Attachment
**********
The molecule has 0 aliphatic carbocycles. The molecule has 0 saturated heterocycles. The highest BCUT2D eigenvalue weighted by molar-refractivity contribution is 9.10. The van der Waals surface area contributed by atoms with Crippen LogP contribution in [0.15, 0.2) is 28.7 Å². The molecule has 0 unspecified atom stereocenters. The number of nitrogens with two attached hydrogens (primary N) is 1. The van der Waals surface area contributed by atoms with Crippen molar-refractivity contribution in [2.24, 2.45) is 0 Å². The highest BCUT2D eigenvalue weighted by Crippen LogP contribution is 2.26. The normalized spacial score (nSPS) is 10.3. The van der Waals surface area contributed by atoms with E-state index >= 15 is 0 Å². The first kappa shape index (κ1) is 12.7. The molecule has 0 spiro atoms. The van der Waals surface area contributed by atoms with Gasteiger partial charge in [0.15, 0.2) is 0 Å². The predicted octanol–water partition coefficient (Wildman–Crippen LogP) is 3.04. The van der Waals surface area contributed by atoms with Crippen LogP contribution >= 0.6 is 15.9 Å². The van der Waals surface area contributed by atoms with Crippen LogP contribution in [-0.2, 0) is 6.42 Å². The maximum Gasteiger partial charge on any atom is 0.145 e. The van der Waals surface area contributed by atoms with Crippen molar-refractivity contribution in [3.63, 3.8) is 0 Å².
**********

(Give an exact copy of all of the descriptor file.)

The molecule has 0 aliphatic carbocycles. The molecule has 0 saturated heterocycles. The highest BCUT2D eigenvalue weighted by molar-refractivity contribution is 9.10. The van der Waals surface area contributed by atoms with Crippen LogP contribution in [0.15, 0.2) is 28.7 Å². The molecule has 0 unspecified atom stereocenters. The number of nitrogens with two attached hydrogens (primary N) is 1. The van der Waals surface area contributed by atoms with Crippen molar-refractivity contribution in [2.24, 2.45) is 0 Å². The highest BCUT2D eigenvalue weighted by Crippen LogP contribution is 2.26. The normalized spacial score (nSPS) is 10.3. The van der Waals surface area contributed by atoms with E-state index >= 15 is 0 Å². The first kappa shape index (κ1) is 12.7. The molecule has 0 spiro atoms. The van der Waals surface area contributed by atoms with Gasteiger partial charge in [0.15, 0.2) is 0 Å². The predicted octanol–water partition coefficient (Wildman–Crippen LogP) is 3.04. The van der Waals surface area contributed by atoms with Crippen LogP contribution >= 0.6 is 15.9 Å². The van der Waals surface area contributed by atoms with Crippen LogP contribution in [-0.2, 0) is 6.42 Å². The maximum Gasteiger partial charge on any atom is 0.145 e. The van der Waals surface area contributed by atoms with Crippen molar-refractivity contribution in [3.63, 3.8) is 0 Å².